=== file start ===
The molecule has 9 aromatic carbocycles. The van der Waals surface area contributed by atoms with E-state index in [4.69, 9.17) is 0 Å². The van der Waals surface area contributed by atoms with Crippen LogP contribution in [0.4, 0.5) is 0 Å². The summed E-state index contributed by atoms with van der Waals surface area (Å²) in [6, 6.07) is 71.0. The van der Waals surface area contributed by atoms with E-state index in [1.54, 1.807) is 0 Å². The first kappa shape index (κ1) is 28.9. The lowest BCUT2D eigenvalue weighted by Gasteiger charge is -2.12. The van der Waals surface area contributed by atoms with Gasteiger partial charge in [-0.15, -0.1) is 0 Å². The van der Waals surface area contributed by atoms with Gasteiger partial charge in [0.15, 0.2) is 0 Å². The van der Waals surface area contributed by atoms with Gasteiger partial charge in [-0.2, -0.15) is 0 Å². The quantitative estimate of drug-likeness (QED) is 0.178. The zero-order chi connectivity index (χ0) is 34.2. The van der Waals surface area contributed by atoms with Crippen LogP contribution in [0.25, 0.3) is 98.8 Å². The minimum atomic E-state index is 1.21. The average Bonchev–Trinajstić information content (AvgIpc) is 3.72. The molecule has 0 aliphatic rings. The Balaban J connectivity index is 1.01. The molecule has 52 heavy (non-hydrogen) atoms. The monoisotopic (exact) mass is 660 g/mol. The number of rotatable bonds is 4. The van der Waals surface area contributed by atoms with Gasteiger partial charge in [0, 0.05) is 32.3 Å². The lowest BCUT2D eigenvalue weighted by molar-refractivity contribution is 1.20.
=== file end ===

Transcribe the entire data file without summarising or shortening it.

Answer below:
The molecule has 9 aromatic carbocycles. The van der Waals surface area contributed by atoms with E-state index in [4.69, 9.17) is 0 Å². The van der Waals surface area contributed by atoms with Crippen LogP contribution in [0.4, 0.5) is 0 Å². The summed E-state index contributed by atoms with van der Waals surface area (Å²) in [6, 6.07) is 71.0. The van der Waals surface area contributed by atoms with E-state index in [1.54, 1.807) is 0 Å². The first kappa shape index (κ1) is 28.9. The lowest BCUT2D eigenvalue weighted by Gasteiger charge is -2.12. The van der Waals surface area contributed by atoms with Gasteiger partial charge in [-0.15, -0.1) is 0 Å². The van der Waals surface area contributed by atoms with Gasteiger partial charge in [0.15, 0.2) is 0 Å². The van der Waals surface area contributed by atoms with Gasteiger partial charge in [-0.2, -0.15) is 0 Å². The quantitative estimate of drug-likeness (QED) is 0.178. The zero-order chi connectivity index (χ0) is 34.2. The van der Waals surface area contributed by atoms with Crippen LogP contribution in [0.25, 0.3) is 98.8 Å². The minimum atomic E-state index is 1.21. The average Bonchev–Trinajstić information content (AvgIpc) is 3.72. The molecule has 0 aliphatic rings. The Balaban J connectivity index is 1.01. The molecule has 52 heavy (non-hydrogen) atoms. The monoisotopic (exact) mass is 660 g/mol. The number of rotatable bonds is 4. The van der Waals surface area contributed by atoms with Gasteiger partial charge in [0, 0.05) is 32.3 Å². The lowest BCUT2D eigenvalue weighted by molar-refractivity contribution is 1.20.